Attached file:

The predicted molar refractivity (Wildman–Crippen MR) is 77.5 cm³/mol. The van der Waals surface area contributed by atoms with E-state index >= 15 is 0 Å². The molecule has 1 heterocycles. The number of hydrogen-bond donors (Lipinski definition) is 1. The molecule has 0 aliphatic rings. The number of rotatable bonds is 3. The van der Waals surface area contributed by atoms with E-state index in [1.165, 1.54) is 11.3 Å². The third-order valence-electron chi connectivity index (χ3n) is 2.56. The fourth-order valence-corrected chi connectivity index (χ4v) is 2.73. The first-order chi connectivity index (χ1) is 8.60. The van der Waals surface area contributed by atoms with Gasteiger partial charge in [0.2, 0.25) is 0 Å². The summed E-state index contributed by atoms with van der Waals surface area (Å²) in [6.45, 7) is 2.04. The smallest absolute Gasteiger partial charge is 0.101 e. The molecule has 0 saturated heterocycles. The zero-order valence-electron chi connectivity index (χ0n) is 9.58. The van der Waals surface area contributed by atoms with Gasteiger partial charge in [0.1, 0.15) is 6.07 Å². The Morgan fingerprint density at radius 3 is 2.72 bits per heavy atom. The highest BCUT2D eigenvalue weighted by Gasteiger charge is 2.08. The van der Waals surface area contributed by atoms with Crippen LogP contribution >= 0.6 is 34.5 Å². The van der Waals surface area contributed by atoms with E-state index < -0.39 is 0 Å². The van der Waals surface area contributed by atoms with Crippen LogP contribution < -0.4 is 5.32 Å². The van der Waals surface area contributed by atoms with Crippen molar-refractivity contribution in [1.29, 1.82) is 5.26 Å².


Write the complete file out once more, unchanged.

The predicted molar refractivity (Wildman–Crippen MR) is 77.5 cm³/mol. The van der Waals surface area contributed by atoms with E-state index >= 15 is 0 Å². The molecule has 1 heterocycles. The number of hydrogen-bond donors (Lipinski definition) is 1. The molecule has 0 aliphatic rings. The number of rotatable bonds is 3. The van der Waals surface area contributed by atoms with E-state index in [1.165, 1.54) is 11.3 Å². The third-order valence-electron chi connectivity index (χ3n) is 2.56. The fourth-order valence-corrected chi connectivity index (χ4v) is 2.73. The first-order chi connectivity index (χ1) is 8.60. The van der Waals surface area contributed by atoms with Gasteiger partial charge in [0.2, 0.25) is 0 Å². The summed E-state index contributed by atoms with van der Waals surface area (Å²) in [6.45, 7) is 2.04. The smallest absolute Gasteiger partial charge is 0.101 e. The molecule has 0 saturated heterocycles. The zero-order valence-electron chi connectivity index (χ0n) is 9.58. The van der Waals surface area contributed by atoms with Gasteiger partial charge in [0.1, 0.15) is 6.07 Å². The Morgan fingerprint density at radius 3 is 2.72 bits per heavy atom. The highest BCUT2D eigenvalue weighted by Gasteiger charge is 2.08. The van der Waals surface area contributed by atoms with Crippen LogP contribution >= 0.6 is 34.5 Å². The van der Waals surface area contributed by atoms with E-state index < -0.39 is 0 Å². The van der Waals surface area contributed by atoms with Crippen LogP contribution < -0.4 is 5.32 Å². The van der Waals surface area contributed by atoms with Crippen molar-refractivity contribution in [1.29, 1.82) is 5.26 Å².